Coqui frogs: a pest in the Hawaii paradise, USU alumnus and professor says

The thousands-of-years existence of coqui frogs have influenced the evolution of many adaptive traits. Photo credit Karen Beard.

By Kelsen Kitchen

The state of Hawaii is popularly depicted as an island paradise and an ideal vacation destination for those looking to relax on the beach. However, it is also home to one of the most unique ecological systems in the world, made up of thousands of both native and invasive species of flora and fauna.

One such species is the small coqui frog. Originally native to Puerto Rico, the species has since found its way to the Hawaiian Islands and is now considered by some to be a pest. In the June 20, 2012 online edition of “Biology Letters,”USU faculty member Karen Beard, USU alumnus Eric O’Neill and former USU faculty member Mike Pfrender published a paper on the adaptive traits of the coqui frogs in Hawaii, which may shed light on how traits are established in different populations.

Karen Beard, an associate professor at Utah State University, has been working with coqui frogs for fifteen years, which has included studying them in their native habitat of Puerto Rico for her PhD dissertation research.  While conducting these studies, a paper was published announcing the presence of the coqui frogs in Hawaii. “I couldn’t wait to go there and start figuring out what this non-native species was doing in this new range,” she said.

Having studied other invasive species, including plants, Beard offered some insight as to what can be gained by studying invasive species. “[They] give us an opportunity to understand the ecological and evolutionary role of single species,” she said. They can also help ecologists understand the impact of the species, especially in the case of the coqui frog, which spread of the species researchers are currently trying to control and eradicate.

The Journey

Beard, O’Neill and Pfrender’s manuscript on Hawaii details the effect of changing environments on the evolutionary traits of a species. Mainly, the team was trying to determine whether the allele frequencies of the coqui frogs in Hawaii were changing because of genetic drift—which occurs through random sampling or adaptation—resulting from non-random selection, such as predation or mate choice.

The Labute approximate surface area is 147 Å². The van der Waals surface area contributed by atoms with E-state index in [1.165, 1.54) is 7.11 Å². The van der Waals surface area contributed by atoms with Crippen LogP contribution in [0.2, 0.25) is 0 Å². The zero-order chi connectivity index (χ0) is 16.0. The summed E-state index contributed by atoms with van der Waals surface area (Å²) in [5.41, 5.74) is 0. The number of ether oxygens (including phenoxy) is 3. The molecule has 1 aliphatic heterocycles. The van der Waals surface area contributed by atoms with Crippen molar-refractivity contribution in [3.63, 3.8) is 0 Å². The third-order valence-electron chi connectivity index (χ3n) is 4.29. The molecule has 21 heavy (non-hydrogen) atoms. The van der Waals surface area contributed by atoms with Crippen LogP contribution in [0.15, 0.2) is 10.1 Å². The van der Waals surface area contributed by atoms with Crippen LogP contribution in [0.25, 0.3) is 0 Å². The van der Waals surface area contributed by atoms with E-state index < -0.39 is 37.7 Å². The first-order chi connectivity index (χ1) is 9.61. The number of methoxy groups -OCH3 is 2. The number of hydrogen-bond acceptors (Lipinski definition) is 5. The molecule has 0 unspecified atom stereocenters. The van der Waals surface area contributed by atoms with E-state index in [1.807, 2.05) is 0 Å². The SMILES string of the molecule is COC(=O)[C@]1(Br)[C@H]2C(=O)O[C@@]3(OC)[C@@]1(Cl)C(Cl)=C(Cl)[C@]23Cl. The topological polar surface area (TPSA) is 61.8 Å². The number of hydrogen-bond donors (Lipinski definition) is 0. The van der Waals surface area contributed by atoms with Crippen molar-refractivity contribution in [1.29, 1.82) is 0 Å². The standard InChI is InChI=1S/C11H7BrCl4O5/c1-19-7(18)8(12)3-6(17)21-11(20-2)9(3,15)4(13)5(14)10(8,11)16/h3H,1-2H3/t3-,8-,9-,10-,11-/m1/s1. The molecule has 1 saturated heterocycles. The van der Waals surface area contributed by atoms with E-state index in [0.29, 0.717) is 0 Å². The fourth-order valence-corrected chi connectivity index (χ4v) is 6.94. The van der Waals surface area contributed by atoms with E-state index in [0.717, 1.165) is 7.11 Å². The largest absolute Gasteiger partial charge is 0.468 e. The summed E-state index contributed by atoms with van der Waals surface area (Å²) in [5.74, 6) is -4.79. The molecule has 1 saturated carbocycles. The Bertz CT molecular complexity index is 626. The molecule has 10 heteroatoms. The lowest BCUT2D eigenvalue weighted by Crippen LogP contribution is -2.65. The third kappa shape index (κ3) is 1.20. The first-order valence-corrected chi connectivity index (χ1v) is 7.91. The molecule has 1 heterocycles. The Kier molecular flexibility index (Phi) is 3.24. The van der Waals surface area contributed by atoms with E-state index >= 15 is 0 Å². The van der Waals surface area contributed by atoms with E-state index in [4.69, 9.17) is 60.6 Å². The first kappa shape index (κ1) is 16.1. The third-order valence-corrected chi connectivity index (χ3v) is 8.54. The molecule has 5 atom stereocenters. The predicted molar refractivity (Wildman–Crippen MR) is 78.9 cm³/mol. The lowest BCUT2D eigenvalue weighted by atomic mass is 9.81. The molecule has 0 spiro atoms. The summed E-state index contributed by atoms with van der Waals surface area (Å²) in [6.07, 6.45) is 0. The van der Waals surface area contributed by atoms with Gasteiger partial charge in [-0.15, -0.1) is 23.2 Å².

“Selection tends to shift allele frequencies in particular directions, whereas drift randomly shuffles them,” said O’Neill, who studied the evolutionary implications of the invasion of the coqui frog as part of his PhD. “Selection is therefore more effective in larger populations than in smaller populations, in part because of the relationship between population size and drift.”

In Puerto Rico, the coqui frog population has probably existed for thousands of years, which has allowed selection to be a major driver of evolution for many adaptive traits. However, in Hawaii, populations have started out small, and their evolution has been driven by strong genetic drift. Because there are no natural predators for the island frogs, the researchers believe that selection in general may be more relaxed, though it is hard to be sure.

“Selection on color patterns may actually be happening in Hawaii, but if it is, the effects were undetectable by our study because of strong drift,” O’Neill said. “Theory predicts that if drift remains the dominant driver of evolution in Hawaii, different populations will eventually become fixed for one stripe pattern or another.” While researchers often believe that selection plays the largest role in the evolution of differences between populations, this study shows that these patterns in introduced populations may often be the result of drift.

The struggle

Field research such as this isn’t all glamour and discovery, even in Hawaii, since fieldwork is always challenging, O’Neill said. It requires permits, equipment, assistants, and money to pay for everything—and flying to Hawaii is not cheap. “(The experience) was quite challenging, but also very rewarding,” O’Neill said.

Beard said the publishing process is also quite a hurdle. “Writing a publishable manuscript is a lot of work,” he said. “It requires a lot of revision and research into how to put the research in perspective.” In the end, however, the potential positive impact of their research is significant, as the paper “put a new spin” on the invasion. “It showed that (the frogs) are experiencing evolutionary processes differently in Hawaii and Puerto Rico,” he added.

Choose your own adventure

For scientifically-inclined Aggies who are interested in getting involved in fieldwork such as the coqui frog, O’Neill advises finding a good advisor to work with and keeping an open mind about studying organisms and research questions. While he initially was only interested in working with amphibians and reptiles, he is currently studying lady beetles as well. Before O’Neill decided to go to graduate school, he was involved in projects in Puerto Rico and Florida, and also took a field course in tropical herpetology in Costa Rica.

Beard said that for interested USU students could get involved in research, they need to decide generally what types of questions really interested them, whether that be animal behavior, evolution, invasive species, or physiology. Then, it is important to identify labs of students who are doing the types of projects that interest them.

While it may require volunteering time or working in a lab for class credit, Beard asserted that each experience is helpful in figuring where you want to go in the future. “If you know exactly what you want to continue studying, I would suggest going to graduate school,” Beard said. “If you don’t, I’d suggest spending a couple of years working on different projects around the world. This will open your eyes to so many possibilities.”


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